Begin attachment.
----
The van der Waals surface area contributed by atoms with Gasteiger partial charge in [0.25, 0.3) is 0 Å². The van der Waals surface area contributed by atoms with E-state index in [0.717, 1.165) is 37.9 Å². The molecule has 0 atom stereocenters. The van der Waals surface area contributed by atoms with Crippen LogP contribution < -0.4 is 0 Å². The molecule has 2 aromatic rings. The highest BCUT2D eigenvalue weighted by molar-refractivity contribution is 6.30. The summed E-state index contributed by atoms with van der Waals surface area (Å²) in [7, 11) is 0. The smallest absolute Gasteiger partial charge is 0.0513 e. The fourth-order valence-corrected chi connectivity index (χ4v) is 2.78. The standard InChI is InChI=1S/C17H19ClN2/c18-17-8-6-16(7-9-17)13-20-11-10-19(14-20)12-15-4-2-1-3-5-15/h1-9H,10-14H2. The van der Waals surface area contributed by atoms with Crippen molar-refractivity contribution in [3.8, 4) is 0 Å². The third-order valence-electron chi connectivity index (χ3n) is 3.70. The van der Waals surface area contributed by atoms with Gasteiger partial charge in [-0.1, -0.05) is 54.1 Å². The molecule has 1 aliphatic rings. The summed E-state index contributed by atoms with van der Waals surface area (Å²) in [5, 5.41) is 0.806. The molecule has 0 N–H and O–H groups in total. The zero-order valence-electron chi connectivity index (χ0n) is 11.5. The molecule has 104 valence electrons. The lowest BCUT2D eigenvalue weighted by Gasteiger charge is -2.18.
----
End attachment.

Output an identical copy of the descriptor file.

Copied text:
The van der Waals surface area contributed by atoms with Gasteiger partial charge in [0.25, 0.3) is 0 Å². The van der Waals surface area contributed by atoms with E-state index in [0.717, 1.165) is 37.9 Å². The molecule has 0 atom stereocenters. The van der Waals surface area contributed by atoms with Crippen LogP contribution < -0.4 is 0 Å². The molecule has 2 aromatic rings. The highest BCUT2D eigenvalue weighted by molar-refractivity contribution is 6.30. The summed E-state index contributed by atoms with van der Waals surface area (Å²) in [7, 11) is 0. The smallest absolute Gasteiger partial charge is 0.0513 e. The fourth-order valence-corrected chi connectivity index (χ4v) is 2.78. The standard InChI is InChI=1S/C17H19ClN2/c18-17-8-6-16(7-9-17)13-20-11-10-19(14-20)12-15-4-2-1-3-5-15/h1-9H,10-14H2. The van der Waals surface area contributed by atoms with Crippen molar-refractivity contribution in [3.8, 4) is 0 Å². The third-order valence-electron chi connectivity index (χ3n) is 3.70. The van der Waals surface area contributed by atoms with Gasteiger partial charge in [-0.1, -0.05) is 54.1 Å². The molecule has 1 aliphatic rings. The summed E-state index contributed by atoms with van der Waals surface area (Å²) in [5, 5.41) is 0.806. The molecule has 0 N–H and O–H groups in total. The zero-order valence-electron chi connectivity index (χ0n) is 11.5. The molecule has 104 valence electrons. The lowest BCUT2D eigenvalue weighted by Gasteiger charge is -2.18.